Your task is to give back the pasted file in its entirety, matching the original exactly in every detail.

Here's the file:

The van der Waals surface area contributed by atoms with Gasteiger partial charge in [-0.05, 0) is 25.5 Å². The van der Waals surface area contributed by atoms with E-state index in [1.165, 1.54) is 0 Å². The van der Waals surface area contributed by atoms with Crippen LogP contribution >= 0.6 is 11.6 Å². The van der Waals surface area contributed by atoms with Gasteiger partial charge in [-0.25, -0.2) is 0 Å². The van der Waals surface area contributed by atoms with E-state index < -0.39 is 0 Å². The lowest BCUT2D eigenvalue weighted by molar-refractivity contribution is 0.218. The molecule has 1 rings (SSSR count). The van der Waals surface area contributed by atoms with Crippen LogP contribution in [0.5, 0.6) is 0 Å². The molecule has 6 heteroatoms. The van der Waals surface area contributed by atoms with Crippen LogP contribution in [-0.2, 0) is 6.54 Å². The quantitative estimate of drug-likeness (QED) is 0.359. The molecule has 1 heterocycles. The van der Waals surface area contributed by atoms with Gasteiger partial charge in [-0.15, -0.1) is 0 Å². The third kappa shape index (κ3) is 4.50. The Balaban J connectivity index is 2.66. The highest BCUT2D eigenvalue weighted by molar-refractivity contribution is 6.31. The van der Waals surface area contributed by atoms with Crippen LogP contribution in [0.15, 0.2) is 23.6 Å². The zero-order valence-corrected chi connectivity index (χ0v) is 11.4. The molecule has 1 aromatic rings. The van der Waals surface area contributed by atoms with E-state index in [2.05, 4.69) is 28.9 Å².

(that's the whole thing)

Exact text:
The van der Waals surface area contributed by atoms with Gasteiger partial charge in [-0.05, 0) is 25.5 Å². The van der Waals surface area contributed by atoms with E-state index in [1.165, 1.54) is 0 Å². The van der Waals surface area contributed by atoms with Crippen LogP contribution >= 0.6 is 11.6 Å². The van der Waals surface area contributed by atoms with Gasteiger partial charge in [-0.25, -0.2) is 0 Å². The van der Waals surface area contributed by atoms with E-state index < -0.39 is 0 Å². The lowest BCUT2D eigenvalue weighted by molar-refractivity contribution is 0.218. The molecule has 1 rings (SSSR count). The van der Waals surface area contributed by atoms with Crippen LogP contribution in [0.5, 0.6) is 0 Å². The molecule has 6 heteroatoms. The van der Waals surface area contributed by atoms with Crippen LogP contribution in [-0.2, 0) is 6.54 Å². The quantitative estimate of drug-likeness (QED) is 0.359. The molecule has 1 heterocycles. The van der Waals surface area contributed by atoms with Gasteiger partial charge in [-0.15, -0.1) is 0 Å². The third kappa shape index (κ3) is 4.50. The Balaban J connectivity index is 2.66. The highest BCUT2D eigenvalue weighted by molar-refractivity contribution is 6.31. The van der Waals surface area contributed by atoms with Crippen LogP contribution in [0.15, 0.2) is 23.6 Å². The zero-order valence-corrected chi connectivity index (χ0v) is 11.4. The molecule has 1 aromatic rings. The van der Waals surface area contributed by atoms with E-state index in [2.05, 4.69) is 28.9 Å².